Where the surface of the terrain is too hazardous or inaccessible, sensor-carrying drones come into play. But how can you fly drones at a precise height – a very, very precise height?
Magnetometers and Ground Penetrating Radars (GPR) provide the ability to see below the ground. This useful feature has seen them gain wide use in mining, engineering, construction, and many other industries – even in archaeology.
However, data this precise requires flying very close to the ground and maintaining a consistent height regardless of terrain.
Usually, digital elevation model (DEM) data that represents the surface of the terrain is used for such purposes. However, this kind of data is not available for many remote areas, and when it is, it is often not accurate enough to fully realize the benefits of these technologies.
For example, one of the best available commercial DEM data (WorldDEM) has a vertical precision of three metres. but if your mission the sensor needs to be two or even one metres above ground level, this data is simply of no use.
LiDAR seemingly offers a solution - creating extremely accurate terrain maps with a precision level of up to one centimetre. While the accuracy of the data sounds ideal, for a drone mission it also means a lot of wasted time. Missions based on LiDAR data have too many waypoints (we’re talking hundreds and hundreds). Therefore following a LiDAR-mapped area of terrain precisely would involve flying over the area time and time again. And that’s without mentioning the drain on the batteries.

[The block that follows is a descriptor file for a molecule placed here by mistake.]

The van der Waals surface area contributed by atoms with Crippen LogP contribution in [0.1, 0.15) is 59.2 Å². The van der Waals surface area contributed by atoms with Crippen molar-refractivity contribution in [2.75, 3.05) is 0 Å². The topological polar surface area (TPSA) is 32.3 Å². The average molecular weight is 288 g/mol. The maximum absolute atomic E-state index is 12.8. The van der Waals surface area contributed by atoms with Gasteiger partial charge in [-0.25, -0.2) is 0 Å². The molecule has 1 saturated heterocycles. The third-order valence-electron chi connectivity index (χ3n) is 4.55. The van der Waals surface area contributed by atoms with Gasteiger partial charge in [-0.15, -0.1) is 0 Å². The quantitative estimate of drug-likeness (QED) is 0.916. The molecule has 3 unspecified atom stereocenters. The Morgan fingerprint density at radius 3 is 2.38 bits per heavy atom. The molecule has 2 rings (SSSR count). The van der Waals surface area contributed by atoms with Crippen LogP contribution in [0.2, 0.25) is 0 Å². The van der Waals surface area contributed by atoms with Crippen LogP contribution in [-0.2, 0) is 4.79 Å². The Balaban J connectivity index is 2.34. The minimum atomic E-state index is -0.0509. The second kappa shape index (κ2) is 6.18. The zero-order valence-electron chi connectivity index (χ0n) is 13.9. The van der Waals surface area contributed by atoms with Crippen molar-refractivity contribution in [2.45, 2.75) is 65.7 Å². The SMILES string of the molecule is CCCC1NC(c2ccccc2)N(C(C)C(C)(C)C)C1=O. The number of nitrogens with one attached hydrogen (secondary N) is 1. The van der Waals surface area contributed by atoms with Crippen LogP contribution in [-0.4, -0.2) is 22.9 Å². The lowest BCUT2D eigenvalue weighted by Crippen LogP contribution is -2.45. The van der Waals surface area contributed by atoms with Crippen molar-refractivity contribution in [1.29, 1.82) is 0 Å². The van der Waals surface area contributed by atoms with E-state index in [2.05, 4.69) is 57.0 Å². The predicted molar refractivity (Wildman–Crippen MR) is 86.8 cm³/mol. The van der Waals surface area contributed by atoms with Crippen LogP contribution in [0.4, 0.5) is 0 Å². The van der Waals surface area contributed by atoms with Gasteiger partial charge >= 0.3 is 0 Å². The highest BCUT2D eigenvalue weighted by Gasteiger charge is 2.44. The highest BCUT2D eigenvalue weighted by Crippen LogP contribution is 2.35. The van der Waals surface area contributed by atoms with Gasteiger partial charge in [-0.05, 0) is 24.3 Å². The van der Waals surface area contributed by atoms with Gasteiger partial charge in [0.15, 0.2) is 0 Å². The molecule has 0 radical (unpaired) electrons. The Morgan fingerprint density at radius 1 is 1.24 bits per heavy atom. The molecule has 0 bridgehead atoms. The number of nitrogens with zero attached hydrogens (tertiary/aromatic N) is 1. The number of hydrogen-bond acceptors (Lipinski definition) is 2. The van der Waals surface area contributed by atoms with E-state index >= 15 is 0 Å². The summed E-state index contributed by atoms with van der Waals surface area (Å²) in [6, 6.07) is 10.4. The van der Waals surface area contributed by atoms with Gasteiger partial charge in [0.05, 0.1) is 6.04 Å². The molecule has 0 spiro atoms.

Why not use actual terrain information instead of relying on sub-optimal pre-existing data? That was the game-changing thinking behind a new integration solution brought onto the market by SPH Engineering, which provides unmanned systems integration services and software development.
Adding a radar/laser altimetry unit to a drone enables it to precisely follow the terrain during the flight, based on the data received from the altimeter. In True Terrain-Following mode, the drone flies at low and constant AGL altitudes (up to 1 meter) without the need to import precise Digital Elevation Model (DEM) height-map.
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By adding a proprietary onboard computer UgCS SkyHub and a radar altimeter to the drone carrying a Magnetometer or GPR (the feature is currently available for DJI M600/M600 Pro and M210/M210 v2 drones and can also be used with custom drones based on DJI A3 autopilot) SPH Engineering makes it possible to follow the terrain accurately without crowding the mission with too many waypoints and thus making it inefficient.
First, the radar altimeter gathers an uninterrupted data flow by measuring the distance to the surface of the terrain.
Second, the onboard computer adjusts the drone flight height accordingly. As it uses actual data, rather than pre-existing information, this mode is called True Terrain Following.
When combined with UgCS software add-ons, true terrain-following allows for hassle-free drone mission planning with immaculate flight height precision.
True Terrain Following mode requires no more than two waypoints on each survey line, thus sparing you from unnecessary interruptions to missions. The operator just needs to set the desired flight height and speed and activate the True Terrain Following mode. The rest of the work will be done automatically.
The integrated system that enables the drone to fly in True Terrain Following consists of:
One of the main components of the integrated system, enabling efficient survey planning is UgCS - flight planning software providing tools for easy creation and calculation of flight paths, and interpretation of acquired data in a user-friendly manner.